The loyalty of the adjacent Military Police command was even called into question, but not the unconditional backing of Goni’s allies in Washington. So, for these supporters, the only unresolved issue consisted in how to achieve the disgraced president’s removal from Bolivian soil, quickly, efficiently, with maximum security and minimum fuss. At the last possible opportunity, an unmarked limousine tore out of the rear garage of the residency and sped towards the shelter of an isolated army camp in the deep south of the city from where a helicopter (with or without the daredevil Flying Fox at the controls – he having problems of his own right now) deposited Goni on a specially chartered fight to Miami.
The first reaction to Goni’s sudden departure, convening a street party to celebrate a popular victory, was soon tempered by a sense of humiliation that the miscreant had been permitted to escape so easily, tinged with profound mourning for the dead in the conflict. What should have occasioned a feeling of relief – now this episode is over, we can continue with our normal lives – instead confused the people. Normality receded to a distant horizon, to be replaced by the shambles of day-to-day reality.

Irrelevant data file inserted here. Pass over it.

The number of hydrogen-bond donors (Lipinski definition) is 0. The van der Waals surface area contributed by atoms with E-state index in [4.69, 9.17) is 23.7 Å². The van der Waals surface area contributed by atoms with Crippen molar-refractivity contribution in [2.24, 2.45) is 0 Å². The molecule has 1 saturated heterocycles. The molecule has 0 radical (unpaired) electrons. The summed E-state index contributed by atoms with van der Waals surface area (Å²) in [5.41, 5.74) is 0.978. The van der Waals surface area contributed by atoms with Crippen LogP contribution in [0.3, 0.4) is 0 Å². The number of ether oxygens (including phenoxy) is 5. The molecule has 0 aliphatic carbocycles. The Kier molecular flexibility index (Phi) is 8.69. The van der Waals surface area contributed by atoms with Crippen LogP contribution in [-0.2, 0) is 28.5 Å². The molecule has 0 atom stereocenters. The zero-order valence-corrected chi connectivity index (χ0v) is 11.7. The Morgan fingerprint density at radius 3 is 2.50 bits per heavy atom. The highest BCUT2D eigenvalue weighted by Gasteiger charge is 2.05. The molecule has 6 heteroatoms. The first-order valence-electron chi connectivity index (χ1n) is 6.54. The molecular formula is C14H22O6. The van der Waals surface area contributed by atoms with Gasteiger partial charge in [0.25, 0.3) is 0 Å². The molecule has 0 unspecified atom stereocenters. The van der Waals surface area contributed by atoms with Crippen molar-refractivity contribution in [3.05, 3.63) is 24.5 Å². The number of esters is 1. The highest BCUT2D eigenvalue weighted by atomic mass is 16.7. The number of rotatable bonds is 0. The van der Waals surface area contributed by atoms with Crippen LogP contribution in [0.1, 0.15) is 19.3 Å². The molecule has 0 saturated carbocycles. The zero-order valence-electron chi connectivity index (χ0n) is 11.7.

Meanwhile our stalwart krew did recognize that the moment had arrived to take stock of their situation. Sandy, Geordie and Koff chose a quiet Chinese restaurant to plan their own retreat. But first, Koff insisted on an official launch of the Gringos Against Goni Society , treating his mates to an excellent bottle of French champagne in honour of the occasion.
“I wonder what Jim is up to,” remarked Geordie.
“Who knows,” the reply came back.
“A toast to Goni,” mockingly suggested Sandy. “I wonder how the tyrant is feeling right now.”
“Who cares,” the reply came back.
Chapter 23: the Windy, Stormy City
For the record, Goni eventually returned to his home city of Chicago where the forrnative years of his schooling and university career had been spent. There he was duly afforded the status of political asylum by the US government to protect him in what they considered to be his exile. The cover-up is complete despite some relentless hounding by the Gringos Against Goni club at every conceivable opportunity.
There are videos taken of Goni brooding on a park bench overlookng Lakeside Drive, but who can divine his thoughts? Given his known arrogance, one assumes that he is considering the ingratitude of the Bolivians, either that or he is lapsing into fits of madness like some latter day King Lear; his problem entirely.